What is the Motion to Vacate the Speaker of the House of Representatives?

Legislative Process By Kevin R. Kosar March 29, 2024

A Speaker of the House vacated as imagined by DALL-E.

The motion to vacate, as it is commonly called, is a House resolution. Any member can introduce it. That has not always been the case, as the Congressional Research Service explains. And quite possibly this rule will be changed in the future.

This resolution declares the Office of the Speaker vacant—nevermind if there is a Speaker alive and performing the duties of position. This resolution was not initially created as a means to boot people from the Speakership, as Dr. Joshua Huder notes. But that is what it has become of late. Such happened to Speaker Kevin McCarthy (R-CA) in October 2023.

Tom Wickham, former Parliamentarian of the House, explains that introducing this type of resolution does trigger any chamber action. Rather, the resolution gets referred to committee —in this instance the Rules Committee— and awaits action.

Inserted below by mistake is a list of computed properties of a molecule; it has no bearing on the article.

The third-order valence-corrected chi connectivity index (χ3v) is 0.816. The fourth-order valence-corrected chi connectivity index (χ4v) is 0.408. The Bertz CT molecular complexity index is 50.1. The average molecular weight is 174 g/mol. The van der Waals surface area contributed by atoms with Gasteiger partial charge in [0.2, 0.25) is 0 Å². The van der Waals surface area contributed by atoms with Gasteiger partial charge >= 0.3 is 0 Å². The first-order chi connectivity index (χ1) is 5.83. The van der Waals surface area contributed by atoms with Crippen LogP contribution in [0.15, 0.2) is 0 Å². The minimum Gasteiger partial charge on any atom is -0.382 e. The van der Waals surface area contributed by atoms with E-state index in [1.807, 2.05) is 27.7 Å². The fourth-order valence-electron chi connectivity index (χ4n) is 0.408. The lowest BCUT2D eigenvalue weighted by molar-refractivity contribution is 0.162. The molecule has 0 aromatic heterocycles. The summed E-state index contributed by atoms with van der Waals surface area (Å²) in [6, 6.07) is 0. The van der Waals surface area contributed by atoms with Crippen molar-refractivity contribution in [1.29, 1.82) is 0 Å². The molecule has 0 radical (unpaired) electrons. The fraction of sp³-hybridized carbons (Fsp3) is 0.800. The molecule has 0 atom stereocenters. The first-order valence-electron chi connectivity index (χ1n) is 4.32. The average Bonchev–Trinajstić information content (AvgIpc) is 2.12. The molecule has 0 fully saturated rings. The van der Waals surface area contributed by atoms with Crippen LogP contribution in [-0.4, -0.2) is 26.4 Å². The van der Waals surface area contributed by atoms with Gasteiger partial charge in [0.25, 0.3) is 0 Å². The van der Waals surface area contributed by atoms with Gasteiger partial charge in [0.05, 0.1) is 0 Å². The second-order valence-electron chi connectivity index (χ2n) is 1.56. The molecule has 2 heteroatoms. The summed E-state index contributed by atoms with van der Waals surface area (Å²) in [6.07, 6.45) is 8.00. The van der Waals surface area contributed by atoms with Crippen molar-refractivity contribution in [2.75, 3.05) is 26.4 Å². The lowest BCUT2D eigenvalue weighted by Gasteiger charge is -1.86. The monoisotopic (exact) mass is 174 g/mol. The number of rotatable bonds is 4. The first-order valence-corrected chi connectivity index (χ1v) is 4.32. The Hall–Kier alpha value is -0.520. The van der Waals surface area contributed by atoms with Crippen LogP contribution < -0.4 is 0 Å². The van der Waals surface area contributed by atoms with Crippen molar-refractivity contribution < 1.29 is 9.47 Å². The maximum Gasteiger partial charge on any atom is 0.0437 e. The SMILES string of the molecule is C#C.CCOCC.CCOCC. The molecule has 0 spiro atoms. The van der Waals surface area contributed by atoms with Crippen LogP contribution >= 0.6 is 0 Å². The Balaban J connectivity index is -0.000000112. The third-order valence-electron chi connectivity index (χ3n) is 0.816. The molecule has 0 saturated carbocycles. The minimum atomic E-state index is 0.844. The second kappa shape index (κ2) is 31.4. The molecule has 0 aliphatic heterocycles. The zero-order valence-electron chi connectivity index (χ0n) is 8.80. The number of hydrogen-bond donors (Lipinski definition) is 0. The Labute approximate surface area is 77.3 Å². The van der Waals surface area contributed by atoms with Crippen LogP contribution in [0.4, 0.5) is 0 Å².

Now, the legislator who introduced it may come to the floor and activate it by announcing his or her intention to offer this resolution. And if that happens, then this privileged motion must be brought up by the Speaker within two legislative days, and a vote on it may occur. Below you can see the House of Representative’s action on Rep. Matt Gaetz’s (R-FL) resolution “Declaring the office of Speaker of the House of Representatives to be vacant” (H. Res. 757).

Kevin R. Kosar is a senior fellow at the American Enterprise Institute. He worked for more than a decade as a nonpartisan researcher at the Library of Congress’s Congressional Research Service. Kevin also hosts the Understanding Congress podcast and is co-editor of the book, Congress Overwhelmed: Congressional Capacity and Prospects for Reform.


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